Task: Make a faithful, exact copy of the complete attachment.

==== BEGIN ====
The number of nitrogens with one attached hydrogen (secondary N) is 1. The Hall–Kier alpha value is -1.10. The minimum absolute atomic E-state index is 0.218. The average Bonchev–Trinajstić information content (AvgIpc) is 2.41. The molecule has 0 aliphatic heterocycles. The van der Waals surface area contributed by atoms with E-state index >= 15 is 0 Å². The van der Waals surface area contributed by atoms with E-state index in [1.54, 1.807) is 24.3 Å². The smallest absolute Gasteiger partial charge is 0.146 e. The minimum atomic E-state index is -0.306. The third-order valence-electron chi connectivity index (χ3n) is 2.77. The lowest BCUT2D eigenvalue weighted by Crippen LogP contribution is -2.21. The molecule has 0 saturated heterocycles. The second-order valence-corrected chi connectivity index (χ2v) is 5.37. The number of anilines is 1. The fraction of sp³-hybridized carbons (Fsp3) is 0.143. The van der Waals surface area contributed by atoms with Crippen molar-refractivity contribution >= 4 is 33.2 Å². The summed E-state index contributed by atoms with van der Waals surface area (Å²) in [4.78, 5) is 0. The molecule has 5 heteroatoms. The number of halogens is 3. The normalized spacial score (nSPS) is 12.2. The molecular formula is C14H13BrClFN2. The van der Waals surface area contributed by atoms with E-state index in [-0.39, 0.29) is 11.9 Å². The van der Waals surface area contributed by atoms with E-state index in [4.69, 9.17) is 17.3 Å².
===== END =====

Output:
The number of nitrogens with one attached hydrogen (secondary N) is 1. The Hall–Kier alpha value is -1.10. The minimum absolute atomic E-state index is 0.218. The average Bonchev–Trinajstić information content (AvgIpc) is 2.41. The molecule has 0 aliphatic heterocycles. The van der Waals surface area contributed by atoms with E-state index >= 15 is 0 Å². The van der Waals surface area contributed by atoms with E-state index in [1.54, 1.807) is 24.3 Å². The smallest absolute Gasteiger partial charge is 0.146 e. The minimum atomic E-state index is -0.306. The third-order valence-electron chi connectivity index (χ3n) is 2.77. The lowest BCUT2D eigenvalue weighted by Crippen LogP contribution is -2.21. The molecule has 0 saturated heterocycles. The second-order valence-corrected chi connectivity index (χ2v) is 5.37. The number of anilines is 1. The fraction of sp³-hybridized carbons (Fsp3) is 0.143. The van der Waals surface area contributed by atoms with Crippen molar-refractivity contribution >= 4 is 33.2 Å². The summed E-state index contributed by atoms with van der Waals surface area (Å²) in [4.78, 5) is 0. The molecule has 5 heteroatoms. The number of halogens is 3. The normalized spacial score (nSPS) is 12.2. The molecular formula is C14H13BrClFN2. The van der Waals surface area contributed by atoms with E-state index in [-0.39, 0.29) is 11.9 Å². The van der Waals surface area contributed by atoms with E-state index in [4.69, 9.17) is 17.3 Å².